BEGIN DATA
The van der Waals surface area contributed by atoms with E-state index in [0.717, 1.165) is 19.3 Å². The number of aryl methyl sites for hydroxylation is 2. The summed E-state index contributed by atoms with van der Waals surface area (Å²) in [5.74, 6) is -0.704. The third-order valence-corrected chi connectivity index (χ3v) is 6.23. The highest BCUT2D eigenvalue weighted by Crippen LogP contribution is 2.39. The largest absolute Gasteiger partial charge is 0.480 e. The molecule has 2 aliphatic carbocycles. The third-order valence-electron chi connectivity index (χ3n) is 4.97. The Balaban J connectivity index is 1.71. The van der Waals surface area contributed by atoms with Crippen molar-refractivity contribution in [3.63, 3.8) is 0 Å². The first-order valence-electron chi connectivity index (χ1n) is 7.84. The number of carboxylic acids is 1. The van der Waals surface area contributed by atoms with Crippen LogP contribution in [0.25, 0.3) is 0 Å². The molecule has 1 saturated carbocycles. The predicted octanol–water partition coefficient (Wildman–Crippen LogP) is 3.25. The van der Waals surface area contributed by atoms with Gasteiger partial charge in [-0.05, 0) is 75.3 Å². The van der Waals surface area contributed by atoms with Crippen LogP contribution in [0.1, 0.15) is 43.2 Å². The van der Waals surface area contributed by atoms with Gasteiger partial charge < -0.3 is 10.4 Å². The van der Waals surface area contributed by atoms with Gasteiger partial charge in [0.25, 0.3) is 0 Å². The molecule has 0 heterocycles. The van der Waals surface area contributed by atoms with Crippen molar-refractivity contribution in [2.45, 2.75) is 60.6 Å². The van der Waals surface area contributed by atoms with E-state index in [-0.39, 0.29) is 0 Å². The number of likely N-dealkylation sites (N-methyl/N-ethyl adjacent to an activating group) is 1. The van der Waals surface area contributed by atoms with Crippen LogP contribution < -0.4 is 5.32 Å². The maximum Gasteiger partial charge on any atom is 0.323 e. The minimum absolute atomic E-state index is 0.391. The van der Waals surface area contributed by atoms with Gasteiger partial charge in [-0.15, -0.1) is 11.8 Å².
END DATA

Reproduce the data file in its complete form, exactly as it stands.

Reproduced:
The van der Waals surface area contributed by atoms with E-state index in [0.717, 1.165) is 19.3 Å². The number of aryl methyl sites for hydroxylation is 2. The summed E-state index contributed by atoms with van der Waals surface area (Å²) in [5.74, 6) is -0.704. The third-order valence-corrected chi connectivity index (χ3v) is 6.23. The highest BCUT2D eigenvalue weighted by Crippen LogP contribution is 2.39. The largest absolute Gasteiger partial charge is 0.480 e. The molecule has 2 aliphatic carbocycles. The third-order valence-electron chi connectivity index (χ3n) is 4.97. The Balaban J connectivity index is 1.71. The van der Waals surface area contributed by atoms with Crippen molar-refractivity contribution in [3.63, 3.8) is 0 Å². The first-order valence-electron chi connectivity index (χ1n) is 7.84. The number of carboxylic acids is 1. The van der Waals surface area contributed by atoms with Crippen LogP contribution in [0.25, 0.3) is 0 Å². The molecule has 1 saturated carbocycles. The predicted octanol–water partition coefficient (Wildman–Crippen LogP) is 3.25. The van der Waals surface area contributed by atoms with Gasteiger partial charge in [-0.05, 0) is 75.3 Å². The van der Waals surface area contributed by atoms with Crippen LogP contribution in [0.1, 0.15) is 43.2 Å². The van der Waals surface area contributed by atoms with Gasteiger partial charge < -0.3 is 10.4 Å². The van der Waals surface area contributed by atoms with Gasteiger partial charge in [0.25, 0.3) is 0 Å². The molecule has 0 heterocycles. The van der Waals surface area contributed by atoms with Crippen molar-refractivity contribution in [2.45, 2.75) is 60.6 Å². The van der Waals surface area contributed by atoms with E-state index in [-0.39, 0.29) is 0 Å². The number of likely N-dealkylation sites (N-methyl/N-ethyl adjacent to an activating group) is 1. The van der Waals surface area contributed by atoms with Crippen LogP contribution < -0.4 is 5.32 Å². The maximum Gasteiger partial charge on any atom is 0.323 e. The minimum absolute atomic E-state index is 0.391. The van der Waals surface area contributed by atoms with Gasteiger partial charge in [-0.15, -0.1) is 11.8 Å².